[pah-ROX-eh-teen] Pregnancy Category: B Paxil [Rx]
Classification: Antidepressant, selective serotonin reuptake inhibitor
Action/Kinetics: Inhibits neuronal reuptake of serotonin in the CNS resulting in potentiation of serotonergic activity in the CNS. It appears to have weak effects on neuronal uptake of norepinephrine and dopamine. Has no anticholinergic effects, does not cause orthostatic hypotension, produces a slight sedative effect. Completely absorbed from the GI tract. Time to peak plasma levels: 5.2 hr. Peak plasma levels: 61.7 ng/mL. tV2: 21 hr. Time to reach steady state: About 10 days. Plasma levels are increased in impaired renal and hepatic function as well as in geriatric clients. Extensively metabolized in the liver to inactive metabolites. Approximately two-thirds of the drug is excreted through the urine and one-third is excreted in the feces.
Uses: Treatment of major depressive episodes, panic disorder with or without agoraphobia (as defined in DSM-IV), and obsessive-compulsive disorders (as defined in DSM-III-R). Non-FDA Approved Uses: Headaches, diabetic neuropathy, premature ejaculation.
Contraindications: Use in clients taking MAO inhibitors. Use of alcohol. Special Concerns: Use with caution and initially at reduced dosage in elderly clients as well as in those with impaired hepatic or renal function, with a history of mania, with a history of seizures, in clients with diseases or conditions that could affect metabolism or hemodynamic responses, and during lactation. Concurrent administration of paroxetine with lithium or digoxin should be undertaken with caution. Safety and efficacy have not been determined in children.
Side Effects: The side effects listed were observed with a frequency up to 1 in 1,000 clients.
CNS: Headache, somnolence, insomnia, agitation, seizures, tremor, anxiety, activation of mania or hypo-mania, dizziness, nervousness, pa-resthesia, drugged feeling, myoclo-nus, CNS stimulation, confusion, amnesia, impaired concentration, depression, emotional lability, vertigo, abnormal thinking, akinesia, alcohol abuse, ataxia, convulsions, possibility of a suicide attempt depersonalization, hallucinations, hyperkinesia, hyper-tonia, incoordination, lack of emotion, manic reaction, paranoid reaction. Oral: Dry mouth, dysphagia, glossitis, increased salivation, mouth ulceration. GI: Nausea, abdominal pain, diarrhea, vomiting, constipation, decreased appetite, flatulence, oropharynx disorder ("lump" in throat, tightness in throat), dyspepsia, increased appetite, bruxism, eructation, gastritis, rectal hemorrhage, abnormal LFTs. Hematologic: Anemia, leu-kopenia, lymphadenopathy, purpura. CV: Palpitation, vasodilation, postural hypotension, hypertension, syncope, tachycardia, bradycardia, conduction abnormalities, abnormal ECG, hypotension, migraine, peripheral vascular disorder. Dermatologic: Sweating, rash, pruritus, acne, alopecia, dry skin, ecchymosis, eczema, furunculosis, urticaria. Metabolic/Nutritional: Edema, weight gain, weight loss, hyperglycemia, peripheral edema, thirst. Respiratory: Respiratory disorder (cold symptoms or upper respiratory infection), pharyngitis, yawn, increased cough, rhinitis, asthma, bronchitis, dyspnea, epistaxis, hyperventilation, pneumonia, respiratory flu, sinusitis. GU: Abnormal ejaculation (usually delay), erectile difficulties, sexual dysfunction, impotence, urinary frequency, urinary difficulty or hesitancy, decreased libido, anorgasmia in women, difficulty in reaching climax/orgasm in women, abortion, amenorrhea, breast pain, cystitis, dysmenorrhea, dysuria, menorrhagia, nocturia, polyuria, urethritis, urinary incontinence, urinary retention, vaginitis. Musculoskeletal: Asthenia, back pain, myopathy, myalgia, myasthe-nia, neck pain, arthralgia, arthritis. Ophthalmologic: Blurred vision, abnormality of accommodation, eye pain, mydriasis. Otic: Ear pain, otitis media, tinnitus. Miscellaneous: Fever, chest pain, trauma, taste perver sion or loss, chills, malaise, allergic reaction, carcinoma, face edema, mon-iliasis, anorexia.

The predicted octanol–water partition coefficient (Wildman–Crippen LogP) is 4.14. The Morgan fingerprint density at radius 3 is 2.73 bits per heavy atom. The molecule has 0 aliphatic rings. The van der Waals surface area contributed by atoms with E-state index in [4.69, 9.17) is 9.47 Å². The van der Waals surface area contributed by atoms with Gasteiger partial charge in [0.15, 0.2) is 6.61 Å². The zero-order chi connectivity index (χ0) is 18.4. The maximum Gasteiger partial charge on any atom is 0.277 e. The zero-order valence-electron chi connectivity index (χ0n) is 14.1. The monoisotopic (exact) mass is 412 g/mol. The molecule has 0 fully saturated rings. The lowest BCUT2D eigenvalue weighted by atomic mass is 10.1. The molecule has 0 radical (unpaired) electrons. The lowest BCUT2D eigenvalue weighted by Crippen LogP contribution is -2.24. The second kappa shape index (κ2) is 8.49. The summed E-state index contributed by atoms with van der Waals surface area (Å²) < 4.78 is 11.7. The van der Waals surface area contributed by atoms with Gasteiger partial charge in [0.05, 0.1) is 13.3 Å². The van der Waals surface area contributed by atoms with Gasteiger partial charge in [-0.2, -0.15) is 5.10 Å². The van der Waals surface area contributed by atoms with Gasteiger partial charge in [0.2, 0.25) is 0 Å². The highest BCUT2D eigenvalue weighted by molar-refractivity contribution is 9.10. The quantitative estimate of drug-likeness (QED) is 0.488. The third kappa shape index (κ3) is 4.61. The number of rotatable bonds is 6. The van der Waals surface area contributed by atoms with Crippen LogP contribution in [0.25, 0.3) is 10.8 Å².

NOTE: Over 4- to 6-week period, there was evidence of adaptation to side effects such as nausea and dizziness but less adaptation to dry mouth, somnolence, and asthenia.
Drug Interactions Cimetidine / T Effect of paroxetine due to l breakdown by the liver Diazepam / T Half-life of diazepam MAO inhibitors / Possibility of serious, and sometimes fatal, reactions including hyperthermia, rigidity, myoclonus, autonomic instability with possible rapid fluctuations in VS, and mental status changes including extreme agitation progressing to delirium and coma Phenobarbital / Possible l effect of paroxetine due to T breakdown by the liver
Phenytoin / Possible l effect of pa-roxetine due to T breakdown by the liver; also, paroxetine l levels of phenytoin
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